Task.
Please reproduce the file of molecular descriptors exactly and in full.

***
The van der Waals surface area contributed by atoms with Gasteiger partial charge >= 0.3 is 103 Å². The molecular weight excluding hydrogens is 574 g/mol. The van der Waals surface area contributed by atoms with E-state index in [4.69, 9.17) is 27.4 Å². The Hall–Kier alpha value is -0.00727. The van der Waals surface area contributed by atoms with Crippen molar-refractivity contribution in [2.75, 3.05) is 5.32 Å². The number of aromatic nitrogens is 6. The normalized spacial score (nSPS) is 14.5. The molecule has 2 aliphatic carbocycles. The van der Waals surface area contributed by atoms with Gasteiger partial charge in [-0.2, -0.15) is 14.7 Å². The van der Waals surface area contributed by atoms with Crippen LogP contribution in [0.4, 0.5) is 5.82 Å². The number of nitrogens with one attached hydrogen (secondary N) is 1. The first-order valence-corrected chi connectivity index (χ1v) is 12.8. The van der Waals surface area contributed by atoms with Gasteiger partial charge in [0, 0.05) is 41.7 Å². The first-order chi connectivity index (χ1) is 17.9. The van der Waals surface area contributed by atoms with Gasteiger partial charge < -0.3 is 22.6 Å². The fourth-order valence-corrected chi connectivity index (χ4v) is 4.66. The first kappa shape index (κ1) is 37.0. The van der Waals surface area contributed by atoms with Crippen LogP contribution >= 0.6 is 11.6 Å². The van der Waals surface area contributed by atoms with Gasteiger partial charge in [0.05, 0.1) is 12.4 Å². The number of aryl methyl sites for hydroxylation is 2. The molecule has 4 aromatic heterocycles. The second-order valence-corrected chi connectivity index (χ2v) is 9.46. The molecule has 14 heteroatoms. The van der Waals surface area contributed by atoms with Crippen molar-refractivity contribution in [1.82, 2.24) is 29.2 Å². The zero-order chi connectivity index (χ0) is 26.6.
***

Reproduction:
The van der Waals surface area contributed by atoms with Gasteiger partial charge >= 0.3 is 103 Å². The molecular weight excluding hydrogens is 574 g/mol. The van der Waals surface area contributed by atoms with E-state index in [4.69, 9.17) is 27.4 Å². The Hall–Kier alpha value is -0.00727. The van der Waals surface area contributed by atoms with Crippen molar-refractivity contribution in [2.75, 3.05) is 5.32 Å². The number of aromatic nitrogens is 6. The normalized spacial score (nSPS) is 14.5. The molecule has 2 aliphatic carbocycles. The van der Waals surface area contributed by atoms with Gasteiger partial charge in [-0.2, -0.15) is 14.7 Å². The van der Waals surface area contributed by atoms with Crippen LogP contribution in [0.4, 0.5) is 5.82 Å². The number of nitrogens with one attached hydrogen (secondary N) is 1. The first-order valence-corrected chi connectivity index (χ1v) is 12.8. The van der Waals surface area contributed by atoms with Gasteiger partial charge in [0, 0.05) is 41.7 Å². The first-order chi connectivity index (χ1) is 17.9. The van der Waals surface area contributed by atoms with Gasteiger partial charge < -0.3 is 22.6 Å². The fourth-order valence-corrected chi connectivity index (χ4v) is 4.66. The first kappa shape index (κ1) is 37.0. The van der Waals surface area contributed by atoms with Crippen LogP contribution >= 0.6 is 11.6 Å². The van der Waals surface area contributed by atoms with Gasteiger partial charge in [0.05, 0.1) is 12.4 Å². The number of aryl methyl sites for hydroxylation is 2. The molecule has 4 aromatic heterocycles. The second-order valence-corrected chi connectivity index (χ2v) is 9.46. The molecule has 14 heteroatoms. The van der Waals surface area contributed by atoms with Crippen molar-refractivity contribution in [1.82, 2.24) is 29.2 Å². The zero-order chi connectivity index (χ0) is 26.6.